http://www.youtube.com/watch?v=dvrbJoqggMQ March 5-8, 2020 I attended NeMLA in Boston. I talked about: The Italian Comics Industry: Notes on the Production of Graphic Novels and Serial Comic Books In this talk I will illustrate current practices in the production and distribution of comics in Italy with regard to the graphic novel format and the serial comic-book... Continue Reading →
The Indiana University Comics Studies Group is pleased to announce our first conference, Panels on Panels, to be held on Thursday, February 13th and Friday, February 14th, 2020 in the Global and International Studies Building (Indiana University). For this inaugural conference, we have the pleasure to host as keynote speaker Scott Bukatman, professor of Media Studies at Stanford University. Panels on Panels is a two-day interdepartmental... Continue Reading →
My article on the artistic career of Italian cartoonist Magnus is now available in the International Journal of Comic Art, as a result of my participation in The International Comic Arts Forum in April 2019. I'm proud to be published next to renowned international comics scholars, and my deepest gratitude goes to John Lent, who... Continue Reading →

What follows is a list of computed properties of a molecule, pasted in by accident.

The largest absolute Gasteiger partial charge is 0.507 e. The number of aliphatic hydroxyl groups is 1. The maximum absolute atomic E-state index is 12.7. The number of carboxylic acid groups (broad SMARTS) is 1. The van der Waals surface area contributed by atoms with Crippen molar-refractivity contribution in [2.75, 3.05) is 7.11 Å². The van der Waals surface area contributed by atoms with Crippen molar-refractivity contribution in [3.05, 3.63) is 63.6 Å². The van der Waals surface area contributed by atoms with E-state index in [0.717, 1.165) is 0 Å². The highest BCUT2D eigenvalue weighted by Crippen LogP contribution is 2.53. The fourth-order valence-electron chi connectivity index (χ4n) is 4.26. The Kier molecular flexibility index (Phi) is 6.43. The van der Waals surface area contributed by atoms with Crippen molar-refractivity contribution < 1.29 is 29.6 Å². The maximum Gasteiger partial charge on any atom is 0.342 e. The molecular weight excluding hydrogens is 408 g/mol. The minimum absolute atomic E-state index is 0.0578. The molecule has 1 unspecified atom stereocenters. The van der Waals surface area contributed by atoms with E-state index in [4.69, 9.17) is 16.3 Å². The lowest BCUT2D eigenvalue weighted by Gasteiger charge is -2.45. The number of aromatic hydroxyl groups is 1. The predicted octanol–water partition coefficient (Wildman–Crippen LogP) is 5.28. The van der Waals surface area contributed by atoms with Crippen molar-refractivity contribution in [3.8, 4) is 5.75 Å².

Starting from this semester 2019, Indiana University has an (almost) official Comics Studies Group. In Frebruary we will hold our first conference, "Panels on Panels". Stay tuned for more details!!
This paper seeks to examine the categories of “high” and “low” within the medium of comics itself, through the example of the Italian comics magazine Orient Express (1982-1985). Founded by Luigi Bernardi, Orient Express was one of the many “auteur comics magazines” that in those decades imported a Franco-Belgian format into Italy. However, this editorial... Continue Reading →
My paper analyzes the contribution of the comics magazine Orient Express, published by Luigi Bernardi from June 1982 to March 1985, to the development of the adult comics culture in Italy. Although Orient Express consists of only thirty issues, its role in the Italian comics world of that period is not to be underestimated. Before... Continue Reading →
This paper examines the strategies employed in the early 70s by the Italian cartoonist Pino Zac to adapt Ludovico Ariosto’s The Frenzy of Orlando into a graphic novel. The Frenzy of Orlando is perhaps the most famous Renaissance epic poem and it consists of forty-six cantos in octaves. Zac’s work shows great balance between a... Continue Reading →